The Castle can also be reached by bus, but do that only if you have to because you will miss a nice walk with a few stunning views of the city along the ridge. You can see the port, the beach, but also the bullfighting ring of Malaga (I visited the one in Ronda since that was the town that bullfighting originated from). On the way to the top, there is also a café to be found with coffee, sandwiches, and toilets. There was a sign on the bar saying something like: “Don’t bother, we don’t have WiFi, talk to each other.”
TIP: Take the joint ticket for Alcazaba and Gibralfaro Castle (5,5 Euros). If by any chance you come on Sunday after 2 pm, the entrance is free.
They say that the Castle was built here first and foremost because of the great visibility of the terrain beneath it – being the surrounding hills or the sea. When you get to the top it’s easy to see why!
Today, you can see the small Military Museum, a vast courtyard, but the part that makes it so impressive is – the huge wall. You will come out to the high balcony with the watchtower while the view of Malaga stretches beneath the hill, all the way to the horizon. As you walk along the walls all around the Castle, you can enjoy other perspectives of that gorgeous view.
Never the less, whichever viewpoint you choose, you will notice how fragile the city looks with all those whitish buildings, tiny from such a distance and compering to these huge walls.
The famous painter Pablo Picasso was born in Malaga and his museum was opened by king and queen of Spain in 2003. They say that there were more than 2,000 visitors during the opening day.
The museum is situated in the Buenavista building in 12 exhibition halls with numerous paintings from different periods, sketches and ceramics on display.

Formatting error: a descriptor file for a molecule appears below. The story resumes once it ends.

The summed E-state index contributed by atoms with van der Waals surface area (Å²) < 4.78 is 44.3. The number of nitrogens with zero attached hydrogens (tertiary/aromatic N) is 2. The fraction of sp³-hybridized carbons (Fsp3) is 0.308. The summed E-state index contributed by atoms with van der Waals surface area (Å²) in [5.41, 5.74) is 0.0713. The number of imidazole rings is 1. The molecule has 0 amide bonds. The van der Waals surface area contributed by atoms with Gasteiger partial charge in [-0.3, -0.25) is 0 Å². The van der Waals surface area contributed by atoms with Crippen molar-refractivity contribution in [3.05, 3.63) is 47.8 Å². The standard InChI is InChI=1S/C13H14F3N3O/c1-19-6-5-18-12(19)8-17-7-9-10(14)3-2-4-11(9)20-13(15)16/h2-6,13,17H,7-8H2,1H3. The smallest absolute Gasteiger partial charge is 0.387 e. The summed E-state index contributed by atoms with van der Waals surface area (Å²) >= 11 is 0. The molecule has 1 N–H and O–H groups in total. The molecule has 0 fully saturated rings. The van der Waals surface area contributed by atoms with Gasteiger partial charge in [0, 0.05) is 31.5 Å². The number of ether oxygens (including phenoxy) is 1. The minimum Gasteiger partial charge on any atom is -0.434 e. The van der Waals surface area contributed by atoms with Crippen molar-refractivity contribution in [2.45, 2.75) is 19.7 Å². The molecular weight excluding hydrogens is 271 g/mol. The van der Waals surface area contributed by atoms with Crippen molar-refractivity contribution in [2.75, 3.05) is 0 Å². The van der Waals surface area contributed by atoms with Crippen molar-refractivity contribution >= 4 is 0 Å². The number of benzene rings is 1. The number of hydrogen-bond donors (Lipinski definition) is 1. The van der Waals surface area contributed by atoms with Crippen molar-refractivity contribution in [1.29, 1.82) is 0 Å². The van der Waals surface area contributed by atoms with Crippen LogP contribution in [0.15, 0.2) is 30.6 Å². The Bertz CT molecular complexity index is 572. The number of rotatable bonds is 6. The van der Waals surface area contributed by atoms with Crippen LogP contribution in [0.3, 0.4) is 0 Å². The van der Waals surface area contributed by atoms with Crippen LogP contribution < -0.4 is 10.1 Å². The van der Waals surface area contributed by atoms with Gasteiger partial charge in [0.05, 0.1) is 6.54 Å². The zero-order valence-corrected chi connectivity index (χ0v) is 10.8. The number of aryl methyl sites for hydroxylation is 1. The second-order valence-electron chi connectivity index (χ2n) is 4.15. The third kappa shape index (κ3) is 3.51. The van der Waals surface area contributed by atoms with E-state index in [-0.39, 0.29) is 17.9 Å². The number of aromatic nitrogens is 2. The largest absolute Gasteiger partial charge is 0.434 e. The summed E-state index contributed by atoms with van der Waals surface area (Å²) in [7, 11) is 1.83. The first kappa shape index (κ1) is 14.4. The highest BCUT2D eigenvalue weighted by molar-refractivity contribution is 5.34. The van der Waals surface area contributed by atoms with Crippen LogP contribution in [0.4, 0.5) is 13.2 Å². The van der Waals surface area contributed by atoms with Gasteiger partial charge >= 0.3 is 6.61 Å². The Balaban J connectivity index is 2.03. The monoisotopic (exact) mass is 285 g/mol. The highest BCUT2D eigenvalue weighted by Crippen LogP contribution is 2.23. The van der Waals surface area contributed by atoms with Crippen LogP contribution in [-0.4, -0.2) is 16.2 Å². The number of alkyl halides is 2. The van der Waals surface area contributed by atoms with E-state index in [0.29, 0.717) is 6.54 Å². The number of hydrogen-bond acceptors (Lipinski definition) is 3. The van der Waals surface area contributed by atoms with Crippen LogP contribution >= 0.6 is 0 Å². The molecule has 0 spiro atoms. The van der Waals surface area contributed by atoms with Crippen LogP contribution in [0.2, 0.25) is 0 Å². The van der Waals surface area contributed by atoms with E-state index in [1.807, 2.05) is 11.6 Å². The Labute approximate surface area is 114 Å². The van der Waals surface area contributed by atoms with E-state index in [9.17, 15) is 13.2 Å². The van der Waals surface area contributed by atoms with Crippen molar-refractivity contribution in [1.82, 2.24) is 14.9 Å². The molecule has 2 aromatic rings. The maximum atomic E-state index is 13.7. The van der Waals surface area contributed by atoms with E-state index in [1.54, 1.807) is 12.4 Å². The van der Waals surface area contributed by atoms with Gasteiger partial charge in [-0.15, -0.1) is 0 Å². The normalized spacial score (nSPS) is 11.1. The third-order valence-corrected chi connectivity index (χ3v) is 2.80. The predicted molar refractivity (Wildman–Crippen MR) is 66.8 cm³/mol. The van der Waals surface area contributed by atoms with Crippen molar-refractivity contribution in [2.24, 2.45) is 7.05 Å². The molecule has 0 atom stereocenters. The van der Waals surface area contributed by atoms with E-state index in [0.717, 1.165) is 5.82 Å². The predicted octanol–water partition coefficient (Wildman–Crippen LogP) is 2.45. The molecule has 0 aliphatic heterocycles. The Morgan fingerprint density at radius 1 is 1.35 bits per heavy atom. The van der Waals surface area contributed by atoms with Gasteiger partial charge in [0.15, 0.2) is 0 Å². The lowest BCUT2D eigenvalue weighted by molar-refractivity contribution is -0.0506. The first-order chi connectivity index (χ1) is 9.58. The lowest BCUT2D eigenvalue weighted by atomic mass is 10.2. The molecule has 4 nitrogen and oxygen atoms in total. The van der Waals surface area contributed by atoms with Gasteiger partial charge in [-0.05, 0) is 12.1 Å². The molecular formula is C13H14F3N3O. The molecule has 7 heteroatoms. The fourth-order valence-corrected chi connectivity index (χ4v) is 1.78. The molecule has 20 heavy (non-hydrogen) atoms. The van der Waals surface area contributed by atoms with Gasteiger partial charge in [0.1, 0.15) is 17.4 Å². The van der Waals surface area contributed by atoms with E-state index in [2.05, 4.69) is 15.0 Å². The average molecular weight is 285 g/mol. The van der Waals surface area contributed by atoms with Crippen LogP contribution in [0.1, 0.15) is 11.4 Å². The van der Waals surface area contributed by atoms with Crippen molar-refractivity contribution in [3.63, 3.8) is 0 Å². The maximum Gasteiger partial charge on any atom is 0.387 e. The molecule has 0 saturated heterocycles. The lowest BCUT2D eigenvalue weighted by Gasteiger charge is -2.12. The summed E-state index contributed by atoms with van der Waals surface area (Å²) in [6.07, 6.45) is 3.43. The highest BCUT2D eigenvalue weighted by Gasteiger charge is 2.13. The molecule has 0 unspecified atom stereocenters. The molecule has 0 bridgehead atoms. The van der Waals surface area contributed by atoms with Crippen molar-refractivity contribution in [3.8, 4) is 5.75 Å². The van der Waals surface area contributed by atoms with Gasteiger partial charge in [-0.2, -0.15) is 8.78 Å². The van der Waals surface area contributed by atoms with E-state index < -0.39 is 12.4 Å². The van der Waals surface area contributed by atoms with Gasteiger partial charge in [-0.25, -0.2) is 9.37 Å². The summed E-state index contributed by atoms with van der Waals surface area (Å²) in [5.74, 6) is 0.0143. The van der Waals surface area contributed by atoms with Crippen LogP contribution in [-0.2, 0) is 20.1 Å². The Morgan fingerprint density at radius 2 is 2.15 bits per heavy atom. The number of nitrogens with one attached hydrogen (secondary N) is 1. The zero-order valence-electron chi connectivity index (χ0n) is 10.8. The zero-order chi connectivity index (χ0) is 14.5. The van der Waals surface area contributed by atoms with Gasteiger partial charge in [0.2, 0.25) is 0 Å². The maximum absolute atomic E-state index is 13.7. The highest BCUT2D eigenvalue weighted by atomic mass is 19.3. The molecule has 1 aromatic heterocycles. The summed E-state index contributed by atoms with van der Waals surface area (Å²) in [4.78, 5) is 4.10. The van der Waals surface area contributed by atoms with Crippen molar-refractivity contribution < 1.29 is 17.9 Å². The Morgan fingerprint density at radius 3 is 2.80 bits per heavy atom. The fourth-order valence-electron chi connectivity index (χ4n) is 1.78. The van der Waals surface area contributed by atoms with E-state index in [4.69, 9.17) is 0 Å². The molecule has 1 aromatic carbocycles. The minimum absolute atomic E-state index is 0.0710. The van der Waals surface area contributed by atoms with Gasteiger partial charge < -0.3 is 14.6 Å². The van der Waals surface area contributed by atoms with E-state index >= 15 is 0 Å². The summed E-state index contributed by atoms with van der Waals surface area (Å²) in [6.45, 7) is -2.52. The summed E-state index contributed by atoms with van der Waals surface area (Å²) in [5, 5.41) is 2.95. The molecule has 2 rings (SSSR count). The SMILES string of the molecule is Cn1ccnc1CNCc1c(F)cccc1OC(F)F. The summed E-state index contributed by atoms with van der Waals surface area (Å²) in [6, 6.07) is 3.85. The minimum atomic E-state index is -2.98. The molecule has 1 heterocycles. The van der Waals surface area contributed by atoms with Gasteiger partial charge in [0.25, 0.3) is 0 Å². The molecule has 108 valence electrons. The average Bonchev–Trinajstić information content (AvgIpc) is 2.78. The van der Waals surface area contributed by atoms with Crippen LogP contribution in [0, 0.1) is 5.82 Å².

The museum is located at the very center of the city, near the Roman Theatre and Alcazaba, and it is surrounded by narrow streets, souvenir shops, and Tapas bars. I passed by the building a few times not really realizing that that was the museum. When you get to the entrance, you will have no doubts, this is it. The entrance fee is 8 Euros and make sure to get the audio guide, available in 9 languages.
TIP: Picasso Museum and the Casa Natal (the Birthplace House) are often mistaken. These are two different places in a walking distance from one another. Picasso’s work dominates the first one, while the latter holds childhood memories of the famous painter.
There is another popular square few streets away – Plaza de la Merced, full of restaurants and tourists. At one of the corners stands the Casa Natal where you can get acquainted with Picasso’s childhood, but also with the collection of his graphics as well. Picasso’s father rented the first floor of the house from 1880 to 1883 (Pablo was born in 1881). The family then moved to another house at the same square and lived there until 1891. There is also the life-sized bronze sculpture of Picasso to be found here.
Take a walk for another two minutes and you will reach Malaga Cathedral. It took two and a half centuries, from 1528, for it to be built, and it’s still not “complete”. The story says that two bell towers were planned at first, but when one was finished, there was no money left for the other. It’s still referred to as to La Manquita, meaning the one-handed.
There is a nice garden with the fountain next to the Cathedral and on the other side – the picturesque Bishop’s Palace and the vibrant square.
TIP: In order to navigate the city easily, download the offline map of Malaga (or Andalusia) on Google Maps while using WiFi. You will be able to open it without any Internet connection.